Compared with other solid neoplasms, cutaneous metastasis of renal cell carcinoma is not uncommon, and a dermal nodule may be the only clinical manifestation of a silent primary tumor. Because of exuberant vascularity, the lesion may be misdiagnosed as a benign vascular tumor.
We have observed a solitary cutaneous metastasis of occult renal cell carcinoma that resembled a pyogenic granuloma. Early diagnosis and expedient ablation of the stricken kidney was based on clinical awareness of the angiogenic impact of renal carcinoma and a healthy skepticism regarding ostensibly benign vascular lesions. This is a useful illustration of the diagnostic relevance of tumor-induced angiogenesis.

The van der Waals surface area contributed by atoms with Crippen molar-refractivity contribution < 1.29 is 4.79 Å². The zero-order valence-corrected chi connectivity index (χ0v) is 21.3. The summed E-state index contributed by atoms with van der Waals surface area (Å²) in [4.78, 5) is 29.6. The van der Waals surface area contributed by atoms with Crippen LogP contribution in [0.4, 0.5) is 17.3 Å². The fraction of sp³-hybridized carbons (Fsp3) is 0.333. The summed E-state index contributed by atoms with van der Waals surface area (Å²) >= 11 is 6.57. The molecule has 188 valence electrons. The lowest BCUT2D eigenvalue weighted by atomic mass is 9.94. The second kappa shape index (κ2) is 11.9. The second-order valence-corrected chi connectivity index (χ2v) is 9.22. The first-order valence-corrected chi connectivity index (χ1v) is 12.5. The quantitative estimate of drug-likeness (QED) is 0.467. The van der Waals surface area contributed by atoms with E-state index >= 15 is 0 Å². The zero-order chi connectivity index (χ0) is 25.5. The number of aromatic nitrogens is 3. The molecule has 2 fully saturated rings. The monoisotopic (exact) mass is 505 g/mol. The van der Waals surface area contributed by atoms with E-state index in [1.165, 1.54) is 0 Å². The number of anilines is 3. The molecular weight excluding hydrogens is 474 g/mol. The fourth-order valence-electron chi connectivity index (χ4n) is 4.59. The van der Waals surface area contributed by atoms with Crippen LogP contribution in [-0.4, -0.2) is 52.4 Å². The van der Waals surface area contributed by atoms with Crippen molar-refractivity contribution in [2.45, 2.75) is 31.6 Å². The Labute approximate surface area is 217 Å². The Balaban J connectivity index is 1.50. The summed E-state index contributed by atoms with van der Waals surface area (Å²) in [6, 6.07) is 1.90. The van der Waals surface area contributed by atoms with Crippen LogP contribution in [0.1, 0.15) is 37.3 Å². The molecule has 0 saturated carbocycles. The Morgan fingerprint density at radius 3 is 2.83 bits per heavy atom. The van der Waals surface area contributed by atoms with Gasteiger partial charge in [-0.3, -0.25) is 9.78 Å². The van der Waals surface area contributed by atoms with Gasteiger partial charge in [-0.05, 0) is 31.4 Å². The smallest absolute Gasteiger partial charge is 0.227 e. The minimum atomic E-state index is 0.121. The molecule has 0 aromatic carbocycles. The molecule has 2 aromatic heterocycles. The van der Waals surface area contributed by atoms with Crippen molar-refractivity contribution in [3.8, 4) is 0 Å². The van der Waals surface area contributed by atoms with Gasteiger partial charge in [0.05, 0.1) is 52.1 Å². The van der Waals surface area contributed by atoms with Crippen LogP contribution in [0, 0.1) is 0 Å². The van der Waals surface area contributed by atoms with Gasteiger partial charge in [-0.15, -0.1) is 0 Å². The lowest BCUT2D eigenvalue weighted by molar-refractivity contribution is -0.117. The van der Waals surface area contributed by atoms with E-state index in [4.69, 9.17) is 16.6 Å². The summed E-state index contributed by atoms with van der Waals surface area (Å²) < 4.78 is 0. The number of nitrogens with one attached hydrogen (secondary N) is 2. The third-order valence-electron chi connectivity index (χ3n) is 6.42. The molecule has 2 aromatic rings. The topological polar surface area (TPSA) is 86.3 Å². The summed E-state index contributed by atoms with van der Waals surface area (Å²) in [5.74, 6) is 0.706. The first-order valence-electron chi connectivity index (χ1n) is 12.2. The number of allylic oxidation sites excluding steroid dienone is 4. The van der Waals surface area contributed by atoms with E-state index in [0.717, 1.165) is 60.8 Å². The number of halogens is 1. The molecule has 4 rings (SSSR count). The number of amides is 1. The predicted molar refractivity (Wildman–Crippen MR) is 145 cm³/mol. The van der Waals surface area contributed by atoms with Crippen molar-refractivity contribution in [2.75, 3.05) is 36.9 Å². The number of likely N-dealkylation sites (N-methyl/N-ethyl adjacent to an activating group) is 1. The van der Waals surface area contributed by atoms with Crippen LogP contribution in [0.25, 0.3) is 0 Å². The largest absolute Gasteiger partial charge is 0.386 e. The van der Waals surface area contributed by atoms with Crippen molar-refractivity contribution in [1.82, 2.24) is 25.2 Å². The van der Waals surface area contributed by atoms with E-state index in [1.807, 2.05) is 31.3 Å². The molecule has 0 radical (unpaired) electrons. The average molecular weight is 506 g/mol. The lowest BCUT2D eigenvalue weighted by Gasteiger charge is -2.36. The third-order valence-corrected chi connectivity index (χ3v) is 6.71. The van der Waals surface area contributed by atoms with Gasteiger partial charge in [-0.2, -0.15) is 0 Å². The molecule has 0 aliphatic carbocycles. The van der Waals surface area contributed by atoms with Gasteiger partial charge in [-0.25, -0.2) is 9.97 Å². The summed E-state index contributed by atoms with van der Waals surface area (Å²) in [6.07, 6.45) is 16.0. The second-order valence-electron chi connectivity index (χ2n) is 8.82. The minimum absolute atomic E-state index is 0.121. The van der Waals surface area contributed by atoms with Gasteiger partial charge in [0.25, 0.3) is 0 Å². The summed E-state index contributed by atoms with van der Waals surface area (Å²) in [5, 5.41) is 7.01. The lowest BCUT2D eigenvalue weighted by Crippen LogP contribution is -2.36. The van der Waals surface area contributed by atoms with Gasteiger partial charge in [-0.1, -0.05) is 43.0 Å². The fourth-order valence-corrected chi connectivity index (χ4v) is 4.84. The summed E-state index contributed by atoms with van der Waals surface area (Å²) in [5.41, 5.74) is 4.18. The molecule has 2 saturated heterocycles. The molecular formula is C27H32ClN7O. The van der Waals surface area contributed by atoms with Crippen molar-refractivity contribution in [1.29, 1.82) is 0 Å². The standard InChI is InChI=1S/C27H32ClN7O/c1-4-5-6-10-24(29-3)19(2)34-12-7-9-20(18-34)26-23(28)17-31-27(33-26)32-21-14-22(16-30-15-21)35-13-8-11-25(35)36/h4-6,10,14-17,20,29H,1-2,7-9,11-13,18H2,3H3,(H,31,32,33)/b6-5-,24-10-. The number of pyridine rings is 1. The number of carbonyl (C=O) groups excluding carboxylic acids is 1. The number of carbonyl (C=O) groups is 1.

Report of a Case
A 63-year-old man had an asymptomatic, pedunculated crimson nodule on the chin. The initial clinical impression was pyogenic granuloma. The lesion was excised, and a histopathologic evaluation showed a wellcircumscribed intradermal nodule comprising nests and lobules of large, round cells with a pale, vacuolated
Batres E, Knox JM, Wolf JE. Metastatic Renal Cell Carcinoma Resembling a Pyogenic Granuloma. Arch Dermatol. 1978;114(7):1082–1083. doi:10.1001/archderm.1978.01640190066025
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